Android Root

Android Root: Universal tutorial for all makers 2023

Rooting an Android phone refers to the process of gaining privileged access, often referred to as „root access” or „superuser” access, to the device’s operating system.

Root acces comes from Unix/Linux (the Android OS and Kernel being based on it) and is basically allowing users to have elevated permissions on the Operating System that are usually restricted by manufactures for various reasons.

When you root an Android device, you effectively remove the limitations imposed by the manufacturer’s software. This gives you the ability to perform tasks that are otherwise not possible on a standard, non-rooted device.

În 2023 there is way more difficult to root an Android device that it was in the past.

Manufactures are more strict in terms of the security and are making the process of rooting more and more difficult for the average user.

As a result of that, now most of the Android devices that are on the market cannot be rooted or if you are able to root them the process is extremally tedious.

But not all hope is being lost. How to Android Root

For a couple of years now there is a project called Magisk that is aiming to resolve the problem of rooting for the modern Android Phones and Tablets.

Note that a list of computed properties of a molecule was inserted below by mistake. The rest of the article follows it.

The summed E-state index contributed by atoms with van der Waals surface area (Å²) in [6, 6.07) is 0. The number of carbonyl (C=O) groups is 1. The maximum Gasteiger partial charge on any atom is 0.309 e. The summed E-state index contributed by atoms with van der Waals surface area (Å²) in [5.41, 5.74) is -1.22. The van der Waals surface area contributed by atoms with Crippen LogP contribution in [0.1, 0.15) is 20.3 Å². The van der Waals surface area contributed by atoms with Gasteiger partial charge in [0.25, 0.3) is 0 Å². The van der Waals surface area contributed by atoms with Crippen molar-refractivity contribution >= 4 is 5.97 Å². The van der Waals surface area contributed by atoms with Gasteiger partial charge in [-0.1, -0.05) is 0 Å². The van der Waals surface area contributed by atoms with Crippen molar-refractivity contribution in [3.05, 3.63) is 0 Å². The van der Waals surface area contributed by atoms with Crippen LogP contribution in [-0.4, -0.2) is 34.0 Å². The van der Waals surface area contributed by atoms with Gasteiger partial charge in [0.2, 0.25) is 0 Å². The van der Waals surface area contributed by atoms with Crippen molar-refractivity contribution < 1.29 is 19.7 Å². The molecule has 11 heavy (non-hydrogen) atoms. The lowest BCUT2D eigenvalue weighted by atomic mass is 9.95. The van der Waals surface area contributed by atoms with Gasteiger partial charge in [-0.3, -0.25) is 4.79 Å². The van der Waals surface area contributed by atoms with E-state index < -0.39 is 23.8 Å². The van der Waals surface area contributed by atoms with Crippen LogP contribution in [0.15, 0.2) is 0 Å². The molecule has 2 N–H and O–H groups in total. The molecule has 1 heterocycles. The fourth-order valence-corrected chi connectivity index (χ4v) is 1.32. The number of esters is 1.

Magisk is a popular open-source tool and framework used for rooting Android devices and managing root access.

It was developed by XDA Recognized Developer topjohnwu.

Unlike traditional methods of rooting that often modify system files directly, Magisk uses a „systemless” approach, which means it doesn’t make permanent changes to the system partition.

This makes it easier to hide root access from certain apps and maintain the integrity of the device’s core system files.

How to Root Android device using MagiskSU

Before we start you must take into consideration the following:

Rooting your Android device comes with some downsides. For most of you im sure that they are not that important or you already know them, but i feel that is should mention them.